Was one of your New Year’s resolutions to save more money? Yeah. It ranks up there with
- Eat healthy
- Exercise more
- Improve life
It’s hard, though, isn’t it?
You know what? You’re not alone. When I started sharing about my bad credit experiences, I was overwhelmed with supportive and encouraging comments. So many of you were or are in the same boat, and didn’t know it.
We think we’re alone and headed for a comedy of errors like Gilligan’s Island.
But the truth is, while our individual situations are unique, we have the opportunity to throw life rafts to each other just with words of encouragement and “been there, done that” talk.
There’s a lot in life that can make us feel bad about ourselves. Keeping up with the Joneses is, in my opinion, one of the worst. Which Jones are we talking about? The one who’s a family friend or the one who lives on the other side of town, you know, the right side of the tracks?
When I have money troubles, everything else is amplified. I can’t buy medicine because I can’t afford the doctor visit in order to get the prescription. Or I feel guilty for munching at McDonald’s but in reality I was hungry and didn’t have time to get to the store on my lunch hour. The phone rings constantly, but it’s almost always “Call from Unavailable.”
It wears a person down, doesn’t it? And when you’re worn down, you can’t always see the solution, if there is one.
Recently, I made a self-discovery. I told myself, “I’m tired of worrying.” Sure, easier said than done, and yes I do still have those moments.
But I started smiling more and stressing less. I gave myself permission to not feel guilty over the occasional fast food. It was okay if I bought one song on iTunes for $1.29. But then I stop. Then I’ve reached my limit and treat myself to an emotional allowance rather than a financial one.
Spending time with friends, watching a favorite DVD or even just reading a good book is often all it takes to regenerate my broken spirit.
Money isn’t everything.
And then there was the realization of several truths.
- You are not alone. I know, I’ve hit on this before. But it’s worth hammering again and again. I am not alone. You are not alone. Believe it or not, people will understand when you say, “I just can’t go out this weekend.” It’s okay to say no to some extras. It’s also okay to say yes.
- Patience really is a virtue. Debt collectors are often willing to work around your payment schedule as long as you communicate with them. You can’t expect them to stop calling if you don’t explain your situation. For all they think, you’re a deadbeat. But you’re not. You hear me?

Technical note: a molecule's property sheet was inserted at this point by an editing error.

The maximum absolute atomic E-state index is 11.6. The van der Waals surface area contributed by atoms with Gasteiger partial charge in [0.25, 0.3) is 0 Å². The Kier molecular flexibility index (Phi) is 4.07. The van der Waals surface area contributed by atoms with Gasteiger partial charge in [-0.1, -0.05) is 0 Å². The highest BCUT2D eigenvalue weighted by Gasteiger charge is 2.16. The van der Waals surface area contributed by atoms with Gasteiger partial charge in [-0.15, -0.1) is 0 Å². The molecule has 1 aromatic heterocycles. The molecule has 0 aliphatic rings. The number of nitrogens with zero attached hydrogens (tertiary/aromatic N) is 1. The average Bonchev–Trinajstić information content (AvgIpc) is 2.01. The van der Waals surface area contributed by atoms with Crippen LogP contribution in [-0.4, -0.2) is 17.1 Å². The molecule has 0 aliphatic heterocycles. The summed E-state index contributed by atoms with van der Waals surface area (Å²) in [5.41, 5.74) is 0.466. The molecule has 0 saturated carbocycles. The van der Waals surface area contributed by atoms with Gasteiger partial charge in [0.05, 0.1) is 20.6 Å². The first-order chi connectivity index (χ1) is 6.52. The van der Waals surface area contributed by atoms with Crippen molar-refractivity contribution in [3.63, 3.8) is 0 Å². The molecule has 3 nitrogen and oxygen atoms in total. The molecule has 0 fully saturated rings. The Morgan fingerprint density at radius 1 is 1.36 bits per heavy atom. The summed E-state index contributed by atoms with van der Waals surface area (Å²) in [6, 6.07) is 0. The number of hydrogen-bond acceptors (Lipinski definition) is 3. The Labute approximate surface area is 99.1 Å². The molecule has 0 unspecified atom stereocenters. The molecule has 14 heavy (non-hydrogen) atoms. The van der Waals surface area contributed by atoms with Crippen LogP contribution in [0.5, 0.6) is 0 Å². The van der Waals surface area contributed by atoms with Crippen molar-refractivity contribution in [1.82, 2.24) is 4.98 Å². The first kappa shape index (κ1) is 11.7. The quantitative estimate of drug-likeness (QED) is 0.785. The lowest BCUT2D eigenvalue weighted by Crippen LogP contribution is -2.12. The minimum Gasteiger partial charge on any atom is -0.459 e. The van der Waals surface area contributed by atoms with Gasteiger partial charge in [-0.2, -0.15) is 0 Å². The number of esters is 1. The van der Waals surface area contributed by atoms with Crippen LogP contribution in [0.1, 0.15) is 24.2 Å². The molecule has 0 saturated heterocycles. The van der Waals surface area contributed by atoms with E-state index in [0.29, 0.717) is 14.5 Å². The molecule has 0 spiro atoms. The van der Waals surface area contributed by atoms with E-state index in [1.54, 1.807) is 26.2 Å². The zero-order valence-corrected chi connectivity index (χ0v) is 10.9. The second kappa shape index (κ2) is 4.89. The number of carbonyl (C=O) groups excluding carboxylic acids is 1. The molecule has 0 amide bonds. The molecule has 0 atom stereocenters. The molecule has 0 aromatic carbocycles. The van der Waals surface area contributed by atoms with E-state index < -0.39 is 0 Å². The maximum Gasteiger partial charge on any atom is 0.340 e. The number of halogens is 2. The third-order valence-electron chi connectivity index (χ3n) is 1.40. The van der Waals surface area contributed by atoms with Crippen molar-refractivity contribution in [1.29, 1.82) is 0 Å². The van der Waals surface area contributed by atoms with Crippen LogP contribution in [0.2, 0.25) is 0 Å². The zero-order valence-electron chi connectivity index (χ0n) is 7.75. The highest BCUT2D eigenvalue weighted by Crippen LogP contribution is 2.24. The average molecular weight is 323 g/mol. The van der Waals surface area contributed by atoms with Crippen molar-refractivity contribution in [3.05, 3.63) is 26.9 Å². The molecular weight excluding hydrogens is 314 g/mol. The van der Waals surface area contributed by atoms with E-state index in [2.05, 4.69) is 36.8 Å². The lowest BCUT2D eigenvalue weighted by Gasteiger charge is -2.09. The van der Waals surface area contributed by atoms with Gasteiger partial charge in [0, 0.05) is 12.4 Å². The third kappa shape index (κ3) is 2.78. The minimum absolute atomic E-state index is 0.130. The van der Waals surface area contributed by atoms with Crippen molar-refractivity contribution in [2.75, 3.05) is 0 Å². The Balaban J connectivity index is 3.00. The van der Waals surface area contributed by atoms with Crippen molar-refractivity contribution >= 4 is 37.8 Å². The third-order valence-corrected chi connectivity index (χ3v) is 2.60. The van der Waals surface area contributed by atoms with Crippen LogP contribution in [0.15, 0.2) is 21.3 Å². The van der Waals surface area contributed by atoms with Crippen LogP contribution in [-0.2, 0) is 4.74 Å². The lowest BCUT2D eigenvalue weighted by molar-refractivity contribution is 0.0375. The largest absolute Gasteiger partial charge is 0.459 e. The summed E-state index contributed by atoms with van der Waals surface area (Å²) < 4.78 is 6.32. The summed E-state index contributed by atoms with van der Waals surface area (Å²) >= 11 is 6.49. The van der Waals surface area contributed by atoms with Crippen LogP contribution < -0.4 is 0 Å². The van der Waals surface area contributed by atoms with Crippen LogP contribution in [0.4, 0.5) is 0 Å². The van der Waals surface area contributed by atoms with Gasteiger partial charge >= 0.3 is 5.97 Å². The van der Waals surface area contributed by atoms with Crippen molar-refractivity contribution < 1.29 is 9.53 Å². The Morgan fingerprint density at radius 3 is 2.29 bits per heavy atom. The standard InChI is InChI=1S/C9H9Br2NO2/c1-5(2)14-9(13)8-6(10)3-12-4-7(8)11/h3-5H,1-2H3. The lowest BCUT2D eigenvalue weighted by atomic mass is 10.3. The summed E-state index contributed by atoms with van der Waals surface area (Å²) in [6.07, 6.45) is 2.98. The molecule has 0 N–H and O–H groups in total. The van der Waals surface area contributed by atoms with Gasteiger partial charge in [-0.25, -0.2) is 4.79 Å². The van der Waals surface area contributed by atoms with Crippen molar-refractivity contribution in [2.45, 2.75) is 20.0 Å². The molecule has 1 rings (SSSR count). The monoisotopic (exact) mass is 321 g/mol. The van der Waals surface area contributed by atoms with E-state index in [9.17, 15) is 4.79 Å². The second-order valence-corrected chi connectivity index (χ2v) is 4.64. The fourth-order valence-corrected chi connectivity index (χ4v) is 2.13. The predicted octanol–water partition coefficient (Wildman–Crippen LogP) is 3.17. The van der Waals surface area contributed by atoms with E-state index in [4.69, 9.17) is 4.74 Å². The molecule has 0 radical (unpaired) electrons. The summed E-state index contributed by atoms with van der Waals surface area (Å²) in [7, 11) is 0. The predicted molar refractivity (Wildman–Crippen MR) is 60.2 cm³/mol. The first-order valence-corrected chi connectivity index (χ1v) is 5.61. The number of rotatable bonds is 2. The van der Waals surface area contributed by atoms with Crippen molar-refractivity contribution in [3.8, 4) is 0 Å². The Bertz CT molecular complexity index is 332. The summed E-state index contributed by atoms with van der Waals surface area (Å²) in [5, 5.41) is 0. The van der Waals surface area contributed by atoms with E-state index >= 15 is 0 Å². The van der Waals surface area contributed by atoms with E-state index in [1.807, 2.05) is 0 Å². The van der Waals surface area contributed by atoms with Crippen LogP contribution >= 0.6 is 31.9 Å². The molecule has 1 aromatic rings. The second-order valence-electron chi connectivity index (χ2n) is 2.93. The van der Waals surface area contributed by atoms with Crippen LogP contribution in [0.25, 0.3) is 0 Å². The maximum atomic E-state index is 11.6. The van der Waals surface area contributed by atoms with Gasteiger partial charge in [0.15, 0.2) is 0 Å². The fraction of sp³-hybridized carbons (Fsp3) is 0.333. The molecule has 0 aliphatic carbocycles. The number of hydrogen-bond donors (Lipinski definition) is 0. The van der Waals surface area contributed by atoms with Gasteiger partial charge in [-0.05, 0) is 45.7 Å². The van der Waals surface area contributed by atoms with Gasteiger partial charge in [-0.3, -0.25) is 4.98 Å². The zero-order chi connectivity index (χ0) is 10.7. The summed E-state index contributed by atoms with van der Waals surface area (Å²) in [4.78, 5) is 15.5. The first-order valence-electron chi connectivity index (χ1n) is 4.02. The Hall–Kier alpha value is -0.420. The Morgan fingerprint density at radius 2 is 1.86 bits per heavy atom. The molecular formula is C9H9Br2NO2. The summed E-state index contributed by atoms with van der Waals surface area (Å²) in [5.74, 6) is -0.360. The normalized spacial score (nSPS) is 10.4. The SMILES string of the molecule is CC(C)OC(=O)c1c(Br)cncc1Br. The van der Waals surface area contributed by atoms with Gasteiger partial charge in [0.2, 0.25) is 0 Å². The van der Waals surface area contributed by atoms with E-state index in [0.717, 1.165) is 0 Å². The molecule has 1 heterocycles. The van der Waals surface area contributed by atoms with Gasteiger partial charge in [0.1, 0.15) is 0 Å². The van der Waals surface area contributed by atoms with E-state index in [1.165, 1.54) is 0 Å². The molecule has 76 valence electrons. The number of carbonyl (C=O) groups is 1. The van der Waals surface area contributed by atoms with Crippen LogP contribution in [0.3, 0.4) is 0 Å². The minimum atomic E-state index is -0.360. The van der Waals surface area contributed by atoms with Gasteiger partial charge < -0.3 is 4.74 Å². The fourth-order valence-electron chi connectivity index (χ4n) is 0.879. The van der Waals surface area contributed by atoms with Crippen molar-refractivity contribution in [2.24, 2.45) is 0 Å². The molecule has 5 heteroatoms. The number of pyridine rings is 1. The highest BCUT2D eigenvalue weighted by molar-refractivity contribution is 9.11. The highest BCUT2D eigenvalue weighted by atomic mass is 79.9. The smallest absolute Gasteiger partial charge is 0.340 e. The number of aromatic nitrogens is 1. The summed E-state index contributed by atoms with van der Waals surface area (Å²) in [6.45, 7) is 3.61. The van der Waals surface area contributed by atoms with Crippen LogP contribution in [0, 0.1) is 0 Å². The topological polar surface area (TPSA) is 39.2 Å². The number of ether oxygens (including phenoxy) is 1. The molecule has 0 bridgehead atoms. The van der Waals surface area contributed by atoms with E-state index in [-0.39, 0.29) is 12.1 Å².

YOU ARE NOT A DEADBEAT.
- There are so many things to be thankful for. I have a roof over my head. I have transportation. I’ve never gone a day without food. If you’re reading this, you have internet access. Whether it’s a public library, school, or at home, that’s a blessing.
- Being frugal can allow for creativity. It can be simple home decor, clothing options, or cooking a meal. Saving pennies can mean celebrating the lean times. Sure, it’s corny like a country song, but trust me. It works. It’s what led me to write and publish The Unemployment Cookbook. That’s a sweet success in my book!
One of the first things you can do when the money situation gets you down, is tell yourself it’s okay. It’s okay to know it’s there, but it’s also okay to say “I won’t let my lack of money define me.” It’s okay to choose to breathe.
Have dialogue with yourself and your family. Ask the hard questions:
- Is this necessary, or a just a social “requirement”?
- Is there a cheaper alternative?
- If not, what else can we do to afford this?
Then it’s time to be honest with the creditors:
- Explain your situation and be honest about how you got there.
- Ask for repayment options. If you can’t pay their “minimum” do they have an extended payment plan?
- Can they give you a reduced pay-off balance?
- If you absolutely can’t pay, be honest. Don’t commit to a payment you can’t make. And don’t get angry at them about it. Those calls you’re getting? They’re just doing their job.
Then stop. Take another breath. And tell yourself, “It’s going to be okay.” Even if you don’t know how. Trust that it will work out. You can be strict without being overbearing. You can be in a financial struggle and still enjoy your day-to-day life.
It’s okay to drink of cup of hot (or sweet) tea. It’s okay to buy clothes at the thrift store and make them your own. It’s okay to walk somewhere, or buy a $0.99 box of mac-n-cheese instead of a $7.00 combo meal.
You have a choice. Even when the money situation isn’t getting any better, you have the choice to not let it define you.
Remember, it’s just a situation. It’s not a lifestyle.
Embrace the happy and you’ll see how rich you truly are.
And Frankly, My Dear . . . That’s all she wrote!
Very well said, Molly.
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